There is an unforgettable moment in the TV drama when Jackie (nicely played by Jeanne Tripplehorn) is visiting her cousins in the 1970s and arranging to bring their home up to local code so they can continue to live there. Edie, clearly uncomfortable around Jackie, gets in the famous woman’s face and tells her that if she had married Joe Kennedy and he hadn’t died in World War II, she, and not Jackie, would have been First Lady. Jackie looks at her sadly and tells her crazy cousin, “I wish you had been.” In that moment, I had more sympathy for the real Jackie and what she had to go through in her marriage, in the White House, with the killing of her husband than I ever did during her very public life.

     Old Edie died not long after the documentary was completed but young Edie lived to age 84 in 2002. In the late 1970s, she attempted to make a go of it as a cabaret performer in New York. It lasted eight (apparently disastrous) shows. Yet, ironically, as herself in the documentary, she unintentionally gives one of the funniest and most unforgettable performances ever put on film.
 
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HOPE SPRINGS  (2012)
   This isn’t a bad film; how could it be with the pairing of old pros Meryl Streep and Tommy Lee Jones as long-time married couple? Their marriage has gone flat and the complacent Kay finally pushes the taciturn Arnold to do something about it; a week long Maine retreat under the guidance of a glib, highly successful therapist Dr. Feld (an underutilized Steven Carell).

     The problem with “Hope Springs” is that it can’t decide if it’s a farce or a serious examination of a troubled marriage. The film tries to be a little of both, but it doesn’t hit the mark in either category.

     Much like director David Frankel’s previous Streep vehicle—“The Devil Wears Prada”—this film doesn’t do subtlety, making it hard to pull off the comedic scenes. (Even these two veterans are obviously uncomfortable with some of the poorly staged and conceived physical humor.) And the script by Vanessa Taylor falls short on the needed insight to fashion a strong drama.

     Then there’s the baffling casting of comedy star Carell; the role is written, and he plays it, as straight as an arrow. It’s almost as if the producers felt that if they cast Carell, it would make up for the fact that the script contained few laughs.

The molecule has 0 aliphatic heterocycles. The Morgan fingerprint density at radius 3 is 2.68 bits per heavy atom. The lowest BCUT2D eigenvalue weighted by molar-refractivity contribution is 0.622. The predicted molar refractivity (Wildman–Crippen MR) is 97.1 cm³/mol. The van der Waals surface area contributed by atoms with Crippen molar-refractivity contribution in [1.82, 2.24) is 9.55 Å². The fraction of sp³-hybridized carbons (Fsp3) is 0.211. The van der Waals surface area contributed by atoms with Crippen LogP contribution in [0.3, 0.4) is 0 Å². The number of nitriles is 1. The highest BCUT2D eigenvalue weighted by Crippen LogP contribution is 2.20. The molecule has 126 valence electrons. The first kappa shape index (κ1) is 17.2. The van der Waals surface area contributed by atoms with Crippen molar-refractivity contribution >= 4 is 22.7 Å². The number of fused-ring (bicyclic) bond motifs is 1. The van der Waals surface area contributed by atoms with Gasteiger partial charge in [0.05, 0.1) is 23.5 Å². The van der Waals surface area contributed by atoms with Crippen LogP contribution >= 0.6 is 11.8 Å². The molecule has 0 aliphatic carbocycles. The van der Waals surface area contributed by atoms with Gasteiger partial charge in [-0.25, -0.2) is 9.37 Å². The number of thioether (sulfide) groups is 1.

While Streep is a bit out of her comfort zone, playing an old-fashioned, emotionally fragile woman, she pulls it off. For Jones, this is right up his alley—stolid, uncooperative and stuck in his ways. Yet so often you can see these two great actors are swimming upstream: it’s a juicy premise that the script fails to deliver on.

 
BEASTS OF THE SOUTHERN WILD (2012)
    There are a couple of ways you can look at this story of a young girl’s life on a backwoods Louisiana swampland island. Either it is a spirited tale of a gritty, resourceful child who is surviving in difficult circumstances or a horror story of egregious child abuse and the tragic hopelessness of small enclaves of people who refuse to join modern society.

     The filmmakers, it seems clear, want you to see this as a life affirming, inspirational tale of Americans living outside of society, resisting the corruption of the contemporary world. For some reason, this collection of angry, falling-down drunkards who seem unconcerned about the health, education, safety and future of their children are the iconoclast heroes of the film.

      Film critics across the country have embraced the message. This is what A.O. Scott of the New York Times wrote: “Viewers inclined to see things through the lens of ideology will find plenty to work with. From the left, you can embrace a vision of multicultural community bound by indifference to the pursuit of wealth and an ethic of solidarity and inclusion. From the right, you can admire the libertarian virtues of a band of local heroes who hold fast to their traditions and who flourish in defiance of the meddling good intentions of big government.”

     Los Angeles Times critic Betsy Sharkey wrote that the filmmakers “have created characters that are wondrously indelible, distinctive of voice, and set them inside a story that will unleash a devastating hurricane, and a flood of emotions, before it is done.”

      Adding to the heartfelt nature of the project is the use of amateurs in the main roles (cue the laudatory amazement from the critics), led by Quvenzhan√© Wallis as the spunky Hushpuppy and Dwight Henry, a local bakery owner, as her irresponsible father, Wink.

     From my viewpoint, first-time director Benh Zeitlin and co-writer Lucy Alibar ask the audience to sympathize with a group of people who purposely put themselves and their children in the path of danger, refusing the help that is viewed as outside interference. We’re led to believe that because these people are so much a part of the surrounding bayou that they are to be admired for recklessly living in squalor alongside animals.